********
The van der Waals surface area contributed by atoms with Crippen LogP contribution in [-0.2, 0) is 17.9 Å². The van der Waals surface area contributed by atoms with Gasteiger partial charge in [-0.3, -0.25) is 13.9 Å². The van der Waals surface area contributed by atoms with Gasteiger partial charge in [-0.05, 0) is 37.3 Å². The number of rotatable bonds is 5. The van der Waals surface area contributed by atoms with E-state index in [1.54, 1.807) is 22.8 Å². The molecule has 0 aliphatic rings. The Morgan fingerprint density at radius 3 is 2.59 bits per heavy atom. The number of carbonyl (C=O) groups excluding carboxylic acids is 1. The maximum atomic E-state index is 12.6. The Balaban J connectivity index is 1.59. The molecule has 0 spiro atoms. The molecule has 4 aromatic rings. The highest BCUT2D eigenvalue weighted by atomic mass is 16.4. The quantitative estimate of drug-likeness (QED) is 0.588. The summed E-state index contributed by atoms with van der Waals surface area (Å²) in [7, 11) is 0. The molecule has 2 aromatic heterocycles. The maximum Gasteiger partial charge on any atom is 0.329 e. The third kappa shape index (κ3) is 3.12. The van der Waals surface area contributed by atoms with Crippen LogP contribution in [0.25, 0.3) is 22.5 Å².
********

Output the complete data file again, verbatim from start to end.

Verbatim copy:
The van der Waals surface area contributed by atoms with Crippen LogP contribution in [-0.2, 0) is 17.9 Å². The van der Waals surface area contributed by atoms with Gasteiger partial charge in [-0.3, -0.25) is 13.9 Å². The van der Waals surface area contributed by atoms with Gasteiger partial charge in [-0.05, 0) is 37.3 Å². The number of rotatable bonds is 5. The van der Waals surface area contributed by atoms with E-state index in [1.54, 1.807) is 22.8 Å². The molecule has 0 aliphatic rings. The Morgan fingerprint density at radius 3 is 2.59 bits per heavy atom. The number of carbonyl (C=O) groups excluding carboxylic acids is 1. The maximum atomic E-state index is 12.6. The Balaban J connectivity index is 1.59. The molecule has 0 spiro atoms. The molecule has 4 aromatic rings. The highest BCUT2D eigenvalue weighted by atomic mass is 16.4. The quantitative estimate of drug-likeness (QED) is 0.588. The summed E-state index contributed by atoms with van der Waals surface area (Å²) in [7, 11) is 0. The molecule has 2 aromatic heterocycles. The maximum Gasteiger partial charge on any atom is 0.329 e. The third kappa shape index (κ3) is 3.12. The van der Waals surface area contributed by atoms with Crippen LogP contribution in [0.25, 0.3) is 22.5 Å².